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Classic Horror Collection: Hands of the Ripper / The Monster / The Uncanny, The
Carlton Visual Entertainment has assembled three minor, Rank-owned horror films from the 1970s in a no-frills set entitled The Classic Horror Collection. The pictures play like yesterday's leftovers, no better than bottom of the bill fodder, though all each has its moments.
Hands of the Ripper
The first and best of the trio of films in this collection is this late period Hammer film from 1971. Despite the prominent, menacing face of Eric Porter on the box (and original theatrical posters) that strongly suggests Porter plays Jack the Ripper, such is not the case. Instead, this is a tale of Jack the Ripper's daughter (Angharad Rees), a young woman still traumatized by memories of her witnessing her mother's grisly murder years before. Porter plays a physician / amateur psychiatrist naively determined to help her.
Hands of the Ripper is a pastiche of ideas, borrowing elements from The Hands of Orlac especially. The film also bears a strong resemblance, presumably coincidental, to Edgar Ulmer's cheap, forgettable Daughter of Dr. Jekyll (1957). Hands of the Ripper has its supporters, for despite the absence of familiar genre players like Peter Cushing and Christopher Lee, the picture is more polished and classically gothic than most early-'70s Hammers. However, its poor script soon paints its two main characters into a corner, giving them nowhere to go. The last third of the picture is particularly ridiculous, Porter especially coming off as an irresponsible fool.
That's the title on both the DVD packaging and onscreen. However, this Rosemary's Baby / Exorcist rip-off, released in 1975, is better known under two alternate titles: The Devil Within Her and I Don't Want to Be Born. Joan Collins stars as Lucy Carlesi, a new mother who soon becomes convinced her unusually strong, aggressive newborn is some kind of fiendish monster, like a demented Bam-Bam. Or, as her sister-in-law nun (Eileen Atkins) rightly guesses, the child "is possessed by the DAY-vill!" This is the weakest film of the three, despite the presence of genre mainstays as Donald Pleasance as Collins' doctor, Ralph Bates as her husband, and Caroline Munro as her best friend.
Almost unique among films of this type, The Monster is basically devoid of the Catholic iconography (Atkins' nun notwithstanding) usually permeating these pictures. In this case, the newborn has been cursed by, of all things, a horny midget (!) whose advances had been spurned by Collins. When the two had a gypsy act. At a strip club. Such supreme absurdity suggests high camp hilarity, but The Monster is too boring and shamelessly padded (including a lengthy montage of Bates shopping for groceries for cryin' out loud) to be anything more than a curiosity. Atkins (recently featured in Cold Mountain) and Pleasance, however, do have a good scene where they good-naturedly contrast their roles as religious and scientific advisors.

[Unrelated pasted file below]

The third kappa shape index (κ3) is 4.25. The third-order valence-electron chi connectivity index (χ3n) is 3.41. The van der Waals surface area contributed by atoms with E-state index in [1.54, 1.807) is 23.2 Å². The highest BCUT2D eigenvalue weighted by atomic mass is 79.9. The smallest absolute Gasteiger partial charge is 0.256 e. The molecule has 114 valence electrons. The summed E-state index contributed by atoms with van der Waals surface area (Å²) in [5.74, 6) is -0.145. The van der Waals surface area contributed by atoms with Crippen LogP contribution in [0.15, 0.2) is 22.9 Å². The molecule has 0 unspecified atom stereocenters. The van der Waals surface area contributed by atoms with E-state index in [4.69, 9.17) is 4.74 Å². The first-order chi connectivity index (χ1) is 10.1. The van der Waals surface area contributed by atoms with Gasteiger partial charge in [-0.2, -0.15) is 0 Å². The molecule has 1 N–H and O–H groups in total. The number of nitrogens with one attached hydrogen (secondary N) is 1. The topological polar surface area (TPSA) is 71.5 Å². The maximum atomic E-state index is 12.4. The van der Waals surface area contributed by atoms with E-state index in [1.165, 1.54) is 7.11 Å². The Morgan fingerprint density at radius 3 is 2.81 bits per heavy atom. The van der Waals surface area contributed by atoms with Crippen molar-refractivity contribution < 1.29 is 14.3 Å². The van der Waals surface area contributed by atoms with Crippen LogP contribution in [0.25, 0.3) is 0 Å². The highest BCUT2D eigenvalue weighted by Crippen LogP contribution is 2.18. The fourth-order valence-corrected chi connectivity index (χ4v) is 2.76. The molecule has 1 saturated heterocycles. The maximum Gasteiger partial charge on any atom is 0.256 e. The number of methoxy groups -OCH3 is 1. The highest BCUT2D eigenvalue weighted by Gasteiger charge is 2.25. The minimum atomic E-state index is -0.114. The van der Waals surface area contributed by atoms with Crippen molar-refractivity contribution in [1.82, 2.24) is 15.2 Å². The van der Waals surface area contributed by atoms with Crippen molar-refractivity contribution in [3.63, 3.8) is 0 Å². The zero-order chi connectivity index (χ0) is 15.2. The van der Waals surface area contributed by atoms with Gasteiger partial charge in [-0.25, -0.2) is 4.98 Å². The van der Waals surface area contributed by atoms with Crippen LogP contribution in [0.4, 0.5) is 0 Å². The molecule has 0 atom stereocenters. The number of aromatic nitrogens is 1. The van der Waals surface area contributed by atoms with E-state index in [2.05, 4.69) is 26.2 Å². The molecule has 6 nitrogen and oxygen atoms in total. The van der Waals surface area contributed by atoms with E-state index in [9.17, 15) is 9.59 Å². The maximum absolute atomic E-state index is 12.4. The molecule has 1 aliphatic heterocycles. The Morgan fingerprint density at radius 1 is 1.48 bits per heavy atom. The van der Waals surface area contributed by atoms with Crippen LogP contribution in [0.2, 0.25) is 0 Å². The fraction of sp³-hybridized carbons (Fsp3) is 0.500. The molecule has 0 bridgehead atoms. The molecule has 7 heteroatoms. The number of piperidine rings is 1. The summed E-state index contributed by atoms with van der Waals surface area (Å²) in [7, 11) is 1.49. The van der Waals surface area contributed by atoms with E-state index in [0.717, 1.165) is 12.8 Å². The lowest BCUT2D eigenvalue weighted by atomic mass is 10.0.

The third film in the set is an ersatz Amicus omnibus, made with Canadian and British moneys. It was co-produced by former Amicus co-chair Milton Subotsky, who went on to make the similar Cat's Eye eight years later. In The Uncanny, writer Wilbur Gray (Peter Cushing), convinced cats are taking over the world, presents his expos$B!&(Bon the subject to publisher Frank Richards (Ray Milland), leading to three tales illustrating Gray's claims.
The first involves a wealthy woman (the luminous Joan Greenwood) who bequeaths her fortune to her dozens of cats, who wreak vengeance when a maid and son conspire to steal her fortune. Though predictable, this segment works best of the three stories, though even it isn't very scary, mainly because the placid pussycat cast are obviously thrown at the human stars by stagehands just out of camera range. The second tale is a screwy black magic story of an orphaned girl and her cat bullied by her new family. This segment is sharply undermined by comically poor special effects and what is appears to have been a relooping of the child actors' voices with other performers who make alarmingly unconvincing children. The final segment is a weak Hollywood satire, with Donald Pleasance again, here playing a horror movie star who bumps off his wife with the help of his mistress (Doctor Doolittle's Samantha Eggar), only to be menaced by the dead woman's cat.
Video & Audio
Carlton has done a decent if not exceptional job transferring these titles. Hands of the Ripper and The Monster are given 16:9 anamorphic transfers of their original 1.66:1 theatrical aspect ratios. Both films look soft but have good color and are free of damage. The Uncanny is in 4:3 format matted to about 1.85:1, but doesn't look too bad zoomed in on 16:9 sets. All three films offer English hard-of-hearing subtitles. The Dolby Digital mono sound is functional, but nothing special.
Carlton disappoints here. The only extra in the set is a 16:9 trailer in excellent condition for Hands of the Ripper.
To call this tepid trilogy "Classic Horror" is quite a stretch, but all are watchable B-movies, fun in their own way. Only fans of '70s horror movies will want to check these relatively obscure, minor titles out in the first place, but they will be only mildly disappointed.
Stuart Galbraith IV is a Los Angeles and Kyoto-based film historian whose work includes Monsters Are Attacking Tokyo! The Incredible World of Japanese Fantasy Films. He is presently writing a new book on Japanese cinema for Taschen.